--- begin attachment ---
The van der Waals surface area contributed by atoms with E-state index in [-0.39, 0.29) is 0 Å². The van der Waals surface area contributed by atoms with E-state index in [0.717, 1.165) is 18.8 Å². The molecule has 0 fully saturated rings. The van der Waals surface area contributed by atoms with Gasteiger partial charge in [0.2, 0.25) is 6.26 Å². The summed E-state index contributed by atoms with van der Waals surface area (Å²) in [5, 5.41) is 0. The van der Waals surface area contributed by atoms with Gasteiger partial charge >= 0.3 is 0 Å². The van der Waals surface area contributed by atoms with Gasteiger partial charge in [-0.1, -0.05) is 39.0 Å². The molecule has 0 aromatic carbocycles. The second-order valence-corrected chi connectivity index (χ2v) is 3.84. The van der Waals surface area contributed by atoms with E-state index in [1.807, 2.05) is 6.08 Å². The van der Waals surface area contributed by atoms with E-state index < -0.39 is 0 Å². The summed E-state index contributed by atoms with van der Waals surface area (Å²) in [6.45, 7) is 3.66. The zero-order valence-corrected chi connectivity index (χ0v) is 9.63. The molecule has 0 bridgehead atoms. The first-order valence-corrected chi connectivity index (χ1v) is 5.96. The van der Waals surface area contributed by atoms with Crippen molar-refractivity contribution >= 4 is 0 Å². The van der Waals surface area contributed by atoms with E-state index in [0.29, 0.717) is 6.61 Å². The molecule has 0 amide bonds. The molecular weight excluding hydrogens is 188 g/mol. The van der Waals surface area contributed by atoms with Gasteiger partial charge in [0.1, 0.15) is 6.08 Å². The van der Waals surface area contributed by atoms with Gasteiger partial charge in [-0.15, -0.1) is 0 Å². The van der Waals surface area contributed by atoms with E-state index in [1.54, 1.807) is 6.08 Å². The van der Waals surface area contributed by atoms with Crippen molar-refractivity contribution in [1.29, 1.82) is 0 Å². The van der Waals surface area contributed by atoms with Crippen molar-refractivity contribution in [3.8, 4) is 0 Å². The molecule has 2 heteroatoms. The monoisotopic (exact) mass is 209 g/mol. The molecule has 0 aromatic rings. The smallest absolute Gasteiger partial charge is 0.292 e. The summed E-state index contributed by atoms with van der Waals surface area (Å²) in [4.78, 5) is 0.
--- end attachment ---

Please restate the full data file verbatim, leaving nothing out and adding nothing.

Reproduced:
The van der Waals surface area contributed by atoms with E-state index in [-0.39, 0.29) is 0 Å². The van der Waals surface area contributed by atoms with E-state index in [0.717, 1.165) is 18.8 Å². The molecule has 0 fully saturated rings. The van der Waals surface area contributed by atoms with Gasteiger partial charge in [0.2, 0.25) is 6.26 Å². The summed E-state index contributed by atoms with van der Waals surface area (Å²) in [5, 5.41) is 0. The van der Waals surface area contributed by atoms with Gasteiger partial charge >= 0.3 is 0 Å². The van der Waals surface area contributed by atoms with Gasteiger partial charge in [-0.1, -0.05) is 39.0 Å². The molecule has 0 aromatic carbocycles. The second-order valence-corrected chi connectivity index (χ2v) is 3.84. The van der Waals surface area contributed by atoms with E-state index in [1.807, 2.05) is 6.08 Å². The van der Waals surface area contributed by atoms with E-state index < -0.39 is 0 Å². The summed E-state index contributed by atoms with van der Waals surface area (Å²) in [6.45, 7) is 3.66. The zero-order valence-corrected chi connectivity index (χ0v) is 9.63. The molecule has 0 bridgehead atoms. The first-order valence-corrected chi connectivity index (χ1v) is 5.96. The van der Waals surface area contributed by atoms with Crippen molar-refractivity contribution >= 4 is 0 Å². The van der Waals surface area contributed by atoms with E-state index in [0.29, 0.717) is 6.61 Å². The molecule has 0 amide bonds. The molecular weight excluding hydrogens is 188 g/mol. The van der Waals surface area contributed by atoms with Gasteiger partial charge in [0.1, 0.15) is 6.08 Å². The van der Waals surface area contributed by atoms with Gasteiger partial charge in [-0.15, -0.1) is 0 Å². The van der Waals surface area contributed by atoms with E-state index in [1.54, 1.807) is 6.08 Å². The van der Waals surface area contributed by atoms with Crippen molar-refractivity contribution in [1.29, 1.82) is 0 Å². The van der Waals surface area contributed by atoms with Crippen molar-refractivity contribution in [3.8, 4) is 0 Å². The molecule has 2 heteroatoms. The monoisotopic (exact) mass is 209 g/mol. The molecule has 0 aromatic rings. The smallest absolute Gasteiger partial charge is 0.292 e. The summed E-state index contributed by atoms with van der Waals surface area (Å²) in [4.78, 5) is 0.